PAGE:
How to Manage Pests

UC Pest Management Guidelines

Caneberries

Late Leaf Rust

Pathogen: Pucciniastrum americanum

(Reviewed 12/09, updated 12/09)

In this Guideline:


Symptoms and Signs

Late leaf rust infects red and purple raspberry and is not a systemic pathogen. As the name late leaf rust suggests, later in the season (beginning in July) many small rust spots are found on the older, lower leaves of raspberries. These spots first turn yellow and then brown. In severe cases plants can be defoliated, and the rust can also infect flowers and fruit. Yellow uredinia and powdery urediniospores form on the bottom sides of leaves. In fall, telia and teliospores appear as brown growth within existing uredinia.

Comments on the Disease

Because this pathogen's alternate host, white spruce (Picea glauca), is not common in coastal California where caneberries are cultivated, the fungus probably overwinters as mycelium within remaining canes and produces urediniospores in spring. These spring urediniospores then infect growing plants. Spores of P. americanum are spread by wind, and infection of leaves is favored by high relative humidity.

Management

As with yellow rust, any method that improves air circulation in the raspberry hedgerow is helpful in mitigating the spread and development of this disease. Also, the removal of infected floricanes and primocanes is useful in that it removes an important source of inoculum. The dry conditions in a macrotunnel greatly limit the infestation of late leaf rust, provided the tunnels are constructed before ideal conditions for infestation begin. In the Monterey Bay area, this generally means mid- to late July.

Common name Amount per acre R.E.I.‡ P.H.I.‡
(example trade name)   (hours) (days)

  Calculate impact of pesticide on air quality
 
When choosing a pesticide, consider its usefulness in an IPM program by reviewing the pesticide's properties, efficacy, application timing, and information relating to resistance management, honey bees, and environmental impact. Not all registered pesticides are listed. Always read the label of the product being used.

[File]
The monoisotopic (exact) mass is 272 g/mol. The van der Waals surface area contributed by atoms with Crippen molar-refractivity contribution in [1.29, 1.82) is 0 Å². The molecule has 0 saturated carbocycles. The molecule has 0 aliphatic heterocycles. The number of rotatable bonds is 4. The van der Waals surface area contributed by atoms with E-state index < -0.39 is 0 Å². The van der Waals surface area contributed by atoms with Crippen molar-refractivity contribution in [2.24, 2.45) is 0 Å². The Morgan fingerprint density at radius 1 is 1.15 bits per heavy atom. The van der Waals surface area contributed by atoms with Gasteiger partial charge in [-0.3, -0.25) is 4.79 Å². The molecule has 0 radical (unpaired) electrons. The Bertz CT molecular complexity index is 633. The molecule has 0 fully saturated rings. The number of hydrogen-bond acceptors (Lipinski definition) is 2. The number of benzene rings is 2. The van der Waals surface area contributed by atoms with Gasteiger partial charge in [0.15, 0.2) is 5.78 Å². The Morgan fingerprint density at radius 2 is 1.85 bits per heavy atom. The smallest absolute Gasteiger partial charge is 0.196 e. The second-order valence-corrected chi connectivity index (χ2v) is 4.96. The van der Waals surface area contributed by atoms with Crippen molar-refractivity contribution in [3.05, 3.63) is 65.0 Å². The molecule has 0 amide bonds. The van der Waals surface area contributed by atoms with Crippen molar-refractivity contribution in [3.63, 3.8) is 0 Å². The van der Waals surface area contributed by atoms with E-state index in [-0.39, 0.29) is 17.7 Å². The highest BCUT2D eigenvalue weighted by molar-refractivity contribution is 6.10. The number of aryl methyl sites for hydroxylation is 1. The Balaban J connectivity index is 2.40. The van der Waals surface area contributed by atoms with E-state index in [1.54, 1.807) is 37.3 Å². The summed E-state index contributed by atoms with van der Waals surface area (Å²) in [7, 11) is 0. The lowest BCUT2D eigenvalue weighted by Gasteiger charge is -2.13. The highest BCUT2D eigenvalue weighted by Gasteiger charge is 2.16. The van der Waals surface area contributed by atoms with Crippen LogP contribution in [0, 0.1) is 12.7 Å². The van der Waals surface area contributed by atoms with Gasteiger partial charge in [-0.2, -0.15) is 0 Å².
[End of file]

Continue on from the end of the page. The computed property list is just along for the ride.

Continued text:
DELAYED DORMANT
 
A. FIXED COPPERS# Label rates 24 0
  MODE OF ACTION GROUP NAME (NUMBER1): Multi-site contact (M1)
  COMMENTS: For organically certified produce, check with your certifier for acceptable copper formulations.
 
FIRST BLOOM
 
A. FIXED COPPERS# Label rates 24 0
  MODE OF ACTION GROUP NAME (NUMBER1): Multi-site contact (M1)
  COMMENTS: For organically certified produce, check with your certifier for acceptable copper formulations.
 
B. PYRACLOSTROBIN+BOSCALID
  (Pristine) 18.5–23 oz 12 0
  MODE OF ACTION GROUP NAME (NUMBER1): Quinone outside inhibitor (11) and Carboxamide (7)
 
C. PYRACLOSTROBIN
  (Cabrio) EG 14 oz 12 0
  MODE OF ACTION GROUP NAME (NUMBER1): Quinone outside inhibitor (11)
 
D. MYCLOBUTANIL
  (Rally) 40WSP 1.25–1.5 oz 24 0
  MODE OF ACTION GROUP NAME (NUMBER1): Demethylation inhibitor (3)
  COMMENTS: Initiate applications as early as budbreak and continue at 10- to 14-day intervals. Shorter intervals may be used under heavy disease pressure. Do not apply more than 10 oz/acre per season.
 
E. TRIADIMEFON
  (Bayleton) 50DF 4 oz 12 1
  MODE OF ACTION GROUP NAME (NUMBER1): Demethylation inhibitor (3)
  COMMENTS: For use on raspberries only. Apply in not less than 20 gal water/acre using ground equipment. Make additional applications at 4- to 6-week intervals as needed, not to exceed 7 applications in one year or 2 applications within the same 30-day period.
 
# Acceptable for use on organically grown produce.
Restricted entry interval (R.E.I.) is the number of hours (unless otherwise noted) from treatment until the treated area can be safely entered without protective clothing. Preharvest interval (P.H.I.) is the number of days from treatment to harvest. In some cases the REI exceeds the PHI. The longer of two intervals is the minimum time that must elapse before harvest.
1 Group numbers are assigned by the Fungicide Resistance Action Committee (FRAC) according to different modes of actions (for more information, see http://www.frac.info/). Fungicides with a different group number are suitable to alternate in a resistance management program. In California, make no more than one application of fungicides with mode of action Group numbers 1, 4, 9, 11, or 17 before rotating to a fungicide with a different mode of action Group number; for fungicides with other Group numbers, make no more than two consecutive applications before rotating to a fungicide with a different mode of action Group number.

[Precautions]

PUBLICATION

[UC Peer Reviewed]

UC IPM Pest Management Guidelines: Caneberries
UC ANR Publication 3437

Diseases

  • S. T. Koike, UC Cooperative Extension, Monterey County
  • M. P. Bolda, UC Cooperative Extension, Santa Cruz County
  • W. D. Gubler, Plant Pathology, UC Davis
  • L. J. Bettiga, UC Cooperative Extension, Monterey County
Acknowledgment for contributions to Diseases:
  • E. J. Perry, UC Cooperative Extension, Stanislaus County

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